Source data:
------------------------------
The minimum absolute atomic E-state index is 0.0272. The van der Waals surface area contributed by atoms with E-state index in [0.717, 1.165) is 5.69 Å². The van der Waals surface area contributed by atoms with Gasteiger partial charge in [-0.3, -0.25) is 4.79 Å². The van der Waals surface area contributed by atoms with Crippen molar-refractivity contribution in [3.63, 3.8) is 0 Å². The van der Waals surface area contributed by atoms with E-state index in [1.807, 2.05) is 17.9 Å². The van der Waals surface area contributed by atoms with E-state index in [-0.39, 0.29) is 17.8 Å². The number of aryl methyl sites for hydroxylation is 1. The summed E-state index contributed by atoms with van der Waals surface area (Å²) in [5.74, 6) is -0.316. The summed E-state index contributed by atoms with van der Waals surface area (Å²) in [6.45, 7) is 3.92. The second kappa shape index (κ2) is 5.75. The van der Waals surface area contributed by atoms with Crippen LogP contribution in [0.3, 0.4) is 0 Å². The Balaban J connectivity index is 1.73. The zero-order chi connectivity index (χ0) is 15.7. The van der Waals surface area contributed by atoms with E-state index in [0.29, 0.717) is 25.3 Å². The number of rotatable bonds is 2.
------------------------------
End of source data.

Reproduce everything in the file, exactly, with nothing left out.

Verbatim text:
The minimum absolute atomic E-state index is 0.0272. The van der Waals surface area contributed by atoms with E-state index in [0.717, 1.165) is 5.69 Å². The van der Waals surface area contributed by atoms with Gasteiger partial charge in [-0.3, -0.25) is 4.79 Å². The van der Waals surface area contributed by atoms with Crippen molar-refractivity contribution in [3.63, 3.8) is 0 Å². The van der Waals surface area contributed by atoms with E-state index in [1.807, 2.05) is 17.9 Å². The van der Waals surface area contributed by atoms with E-state index in [-0.39, 0.29) is 17.8 Å². The number of aryl methyl sites for hydroxylation is 1. The summed E-state index contributed by atoms with van der Waals surface area (Å²) in [5.74, 6) is -0.316. The summed E-state index contributed by atoms with van der Waals surface area (Å²) in [6.45, 7) is 3.92. The second kappa shape index (κ2) is 5.75. The van der Waals surface area contributed by atoms with Crippen LogP contribution in [0.3, 0.4) is 0 Å². The Balaban J connectivity index is 1.73. The zero-order chi connectivity index (χ0) is 15.7. The van der Waals surface area contributed by atoms with E-state index in [0.29, 0.717) is 25.3 Å². The number of rotatable bonds is 2.